Individual Wealth Building

The Community Empowerment Fund

CEF is working to end the racial wealth gap by supporting over 1,000 Members, annually, in reaching their employment, housing, and finance goals. We are based in Durham and Orange Counties, North Carolina. Our approach combines person-centered support with advocacy and financial services that pursue equity. CEF’s work is grounded in recognition of the detrimental impacts of systemic racism on Black and Brown members of our communities and we value the leadership of people with lived experiences with homelessness and poverty. Since CEF's founding in 2009, Members have saved over $1.2 million through CEF's Safe Savings Accounts, which provide a 15% match when Members reach their goal and have participated in 8 financial coaching sessions.   

American Underground

American Underground provides high-growth potential technology, consumer product, digital health, and social enterprise startups with a range of resources including workspace, free one-on-one consultations with local business and innovation experts, and business development programs.  Launched in Durham in 2010, American Underground now operates four locations across the Durham area and supports about 275 start-up companies, nearly half of which are led by women and/or people of color.  From 2016-2017, American Underground companies created 608 jobs, obtained $39.4 million in total funding, and spent nearly $2 million at local businesses.

Health Anchor Institutions investing to support community control of land and housing

Bich Ha Pham and Jarrid Green
Build Healthy Places Network

Many anchor institutions are also major landowners in their communities, and many are already engaged in housing programs such as employer-assisted housing. Anchor institutions can and should employ CLTs to maximize the impact of their long-term investments in housing for their workforce, and utilize and support CLTs to help build more inclusive communities around their institutions more generally. 

The Role of Healthcare Institutions in Building Community Wealth

David Zuckerman and Bich Ha Pham
The Wharton Health Care Quarterly

A growing number of forward-thinking healthcare anchor institutions have taken up an “Anchor Mission” to realign all institutional resources to fight long-standing inequities at their root by building community wealth.

What Anchor Institutions Can Do by Working Together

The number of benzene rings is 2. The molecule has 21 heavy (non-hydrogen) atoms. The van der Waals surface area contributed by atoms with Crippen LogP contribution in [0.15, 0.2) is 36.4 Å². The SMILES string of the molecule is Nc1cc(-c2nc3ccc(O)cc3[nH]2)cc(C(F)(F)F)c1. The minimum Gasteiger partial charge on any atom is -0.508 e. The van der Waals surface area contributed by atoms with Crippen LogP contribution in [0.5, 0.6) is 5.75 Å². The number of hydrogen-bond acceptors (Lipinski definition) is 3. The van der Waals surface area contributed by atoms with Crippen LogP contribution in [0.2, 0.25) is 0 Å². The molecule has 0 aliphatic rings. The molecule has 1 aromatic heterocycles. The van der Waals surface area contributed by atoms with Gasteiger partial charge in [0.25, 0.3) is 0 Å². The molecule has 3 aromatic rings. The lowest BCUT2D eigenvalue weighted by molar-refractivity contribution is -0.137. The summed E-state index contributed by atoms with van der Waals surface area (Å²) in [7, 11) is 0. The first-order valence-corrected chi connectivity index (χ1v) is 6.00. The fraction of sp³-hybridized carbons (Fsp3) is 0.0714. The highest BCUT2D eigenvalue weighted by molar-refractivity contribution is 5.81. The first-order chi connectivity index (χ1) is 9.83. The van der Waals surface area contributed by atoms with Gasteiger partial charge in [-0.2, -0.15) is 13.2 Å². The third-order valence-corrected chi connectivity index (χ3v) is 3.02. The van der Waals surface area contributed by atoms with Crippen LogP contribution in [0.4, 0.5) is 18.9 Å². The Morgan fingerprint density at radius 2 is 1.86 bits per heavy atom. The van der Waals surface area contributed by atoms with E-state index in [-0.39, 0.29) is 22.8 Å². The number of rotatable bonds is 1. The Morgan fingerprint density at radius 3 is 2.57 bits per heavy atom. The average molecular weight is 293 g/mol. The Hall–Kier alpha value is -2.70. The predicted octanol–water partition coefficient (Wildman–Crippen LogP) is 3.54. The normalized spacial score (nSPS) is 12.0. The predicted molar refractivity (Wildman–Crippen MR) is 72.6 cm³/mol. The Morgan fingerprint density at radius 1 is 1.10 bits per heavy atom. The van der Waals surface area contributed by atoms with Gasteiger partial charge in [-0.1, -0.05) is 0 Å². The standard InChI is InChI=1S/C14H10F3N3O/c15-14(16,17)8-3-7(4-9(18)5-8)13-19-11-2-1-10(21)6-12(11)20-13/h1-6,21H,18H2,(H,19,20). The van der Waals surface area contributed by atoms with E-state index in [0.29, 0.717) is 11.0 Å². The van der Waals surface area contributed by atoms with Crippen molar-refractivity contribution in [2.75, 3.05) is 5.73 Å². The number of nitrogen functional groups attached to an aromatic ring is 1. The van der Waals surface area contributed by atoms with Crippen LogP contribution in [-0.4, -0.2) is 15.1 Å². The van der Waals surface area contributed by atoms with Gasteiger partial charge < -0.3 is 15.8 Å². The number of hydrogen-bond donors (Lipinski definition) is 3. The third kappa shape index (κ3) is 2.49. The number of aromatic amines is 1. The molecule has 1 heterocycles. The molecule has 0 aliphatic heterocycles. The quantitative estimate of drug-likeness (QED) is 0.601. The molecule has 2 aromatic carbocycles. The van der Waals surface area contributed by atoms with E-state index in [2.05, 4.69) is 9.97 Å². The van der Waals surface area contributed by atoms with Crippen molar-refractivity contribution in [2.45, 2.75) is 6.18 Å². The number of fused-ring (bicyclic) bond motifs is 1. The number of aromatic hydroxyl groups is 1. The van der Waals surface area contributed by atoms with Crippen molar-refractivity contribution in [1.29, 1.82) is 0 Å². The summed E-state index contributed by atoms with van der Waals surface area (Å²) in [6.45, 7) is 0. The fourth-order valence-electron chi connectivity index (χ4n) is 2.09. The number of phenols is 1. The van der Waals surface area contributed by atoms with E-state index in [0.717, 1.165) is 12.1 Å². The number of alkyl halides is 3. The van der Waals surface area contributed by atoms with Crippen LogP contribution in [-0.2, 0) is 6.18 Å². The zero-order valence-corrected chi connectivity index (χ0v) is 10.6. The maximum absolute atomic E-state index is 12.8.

Justine Porter and Bich Ha Pham

Anchor collaboratives are stronger and can accomplish goals that once seemed out of reach by combining efforts and resources. However, forming an anchor collaboration isn’t automatic; it takes effort and time to get institutions to see their common interests and potential alignment. The article discusses some ways it can work.

Rev Ithaca StartUp Works

Aiming to establish a resource for all new and growing Ithaca businesses, as well as provide support to student start-ups after graduation, Ithaca’s educational anchors (i.e., Cornell University, Ithaca College, and Tompkins-Cortland Community) partnered to create Rev Ithaca StartUp Works.  Opened in 2014, Rev offers business mentorship, workspace, and startup resources for any new or growing business that will create jobs in the community.  Committed to supporting the city’s entrepreneurial ecosystem, Rev also hosts a range of events to promote discussion, collaboration, and education.  Rev currently has 33 member businesses.

Council for Supplier Diversity

With a goal to promote economic development in under-represented communities, the Council for Supplier Diversity facilitates business opportunities and market share growth for minority, woman, and service-disabled veteran businesses.  Services provided to member corporations include supplier diversity program development, verification of diverse supplier status, need-specific supplier identification and connections, community relations support, and professional development opportunities.  On the supplier side, the Council provides certification services, a range of opportunities to connect with corporate buyers, and initiatives designed to help businesses build capacity.  To foster future diverse suppliers, the Council also runs a Young Entrepreneur Academy focused on teaching youth from under-served communities how to identify, plan, and start their own businesses.

Inclusive Recovery in US Cities

Erika Poethig, Solomon Greene, Christina Stacy, Tanaya Srini and Brady Meixell

Finances and Health: Clarifi Survey Data

J. Michael Collins and Mia Nafziger
University of Wisconsin-Madison

Lending for Success

Joe Valenti, Sarah Edelman and Julia Gordon
Center for American Progress

Protecting Communities on the Road to Recovery

Sarah Edelman, Michela Zonta and Shiv Rawal
Center for American Progress

Raising Wages and Rebuilding Wealth

Carmel Martin, Andy Green and Brendan Duke
Center for American Progress

Entrepreneur Works

Entrepreneur Works strives to create pathways of opportunity for talented yet underserved entrepreneurs.  To do so, the nonprofit provides entrepreneurs in the Philadelphia region with access to microloans, business training, and one-on-one support.  Since its formation in 1989, Entrepreneur Works has supported over 4,000 entrepreneurs and has made over 400 loans totaling $1.2 million.

Women's Opportunities Resource Center

The Women's Opportunities Resource Center (WORC) aims to promote social and economic self-sufficiency for economically disadvantaged women and their families living in Philadelphia and its surrounding four counties.  To do so, WORC offers a range of programs including business training, business assistance, incentivized savings, job placement, and access to business and financial resources.  As of 2016, WORC’s training programs have graduated 3,600 people and helped start 850 new businesses, and its savings program has supported 1,429 people in saving $5 million.